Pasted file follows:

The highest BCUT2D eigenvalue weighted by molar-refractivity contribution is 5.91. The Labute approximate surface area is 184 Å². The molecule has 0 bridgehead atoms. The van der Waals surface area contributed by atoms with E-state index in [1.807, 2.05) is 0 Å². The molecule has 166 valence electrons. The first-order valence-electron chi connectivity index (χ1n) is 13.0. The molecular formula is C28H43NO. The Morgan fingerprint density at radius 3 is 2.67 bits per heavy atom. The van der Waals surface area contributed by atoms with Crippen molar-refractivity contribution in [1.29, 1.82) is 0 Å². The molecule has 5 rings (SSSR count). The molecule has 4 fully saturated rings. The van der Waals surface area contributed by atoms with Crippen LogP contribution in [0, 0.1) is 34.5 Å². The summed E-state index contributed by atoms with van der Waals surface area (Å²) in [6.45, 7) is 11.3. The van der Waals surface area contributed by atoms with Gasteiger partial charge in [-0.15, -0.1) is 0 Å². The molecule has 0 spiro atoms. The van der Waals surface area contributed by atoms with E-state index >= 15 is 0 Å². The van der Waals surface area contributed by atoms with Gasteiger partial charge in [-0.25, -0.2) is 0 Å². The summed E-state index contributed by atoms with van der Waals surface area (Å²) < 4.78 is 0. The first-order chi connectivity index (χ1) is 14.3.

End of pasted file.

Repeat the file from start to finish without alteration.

The highest BCUT2D eigenvalue weighted by molar-refractivity contribution is 5.91. The Labute approximate surface area is 184 Å². The molecule has 0 bridgehead atoms. The van der Waals surface area contributed by atoms with E-state index in [1.807, 2.05) is 0 Å². The molecule has 166 valence electrons. The first-order valence-electron chi connectivity index (χ1n) is 13.0. The molecular formula is C28H43NO. The Morgan fingerprint density at radius 3 is 2.67 bits per heavy atom. The van der Waals surface area contributed by atoms with Crippen molar-refractivity contribution in [1.29, 1.82) is 0 Å². The molecule has 5 rings (SSSR count). The molecule has 4 fully saturated rings. The van der Waals surface area contributed by atoms with Crippen LogP contribution in [0, 0.1) is 34.5 Å². The summed E-state index contributed by atoms with van der Waals surface area (Å²) in [6.45, 7) is 11.3. The van der Waals surface area contributed by atoms with Gasteiger partial charge in [-0.15, -0.1) is 0 Å². The molecule has 0 spiro atoms. The van der Waals surface area contributed by atoms with E-state index >= 15 is 0 Å². The van der Waals surface area contributed by atoms with Gasteiger partial charge in [-0.25, -0.2) is 0 Å². The summed E-state index contributed by atoms with van der Waals surface area (Å²) < 4.78 is 0. The first-order chi connectivity index (χ1) is 14.3.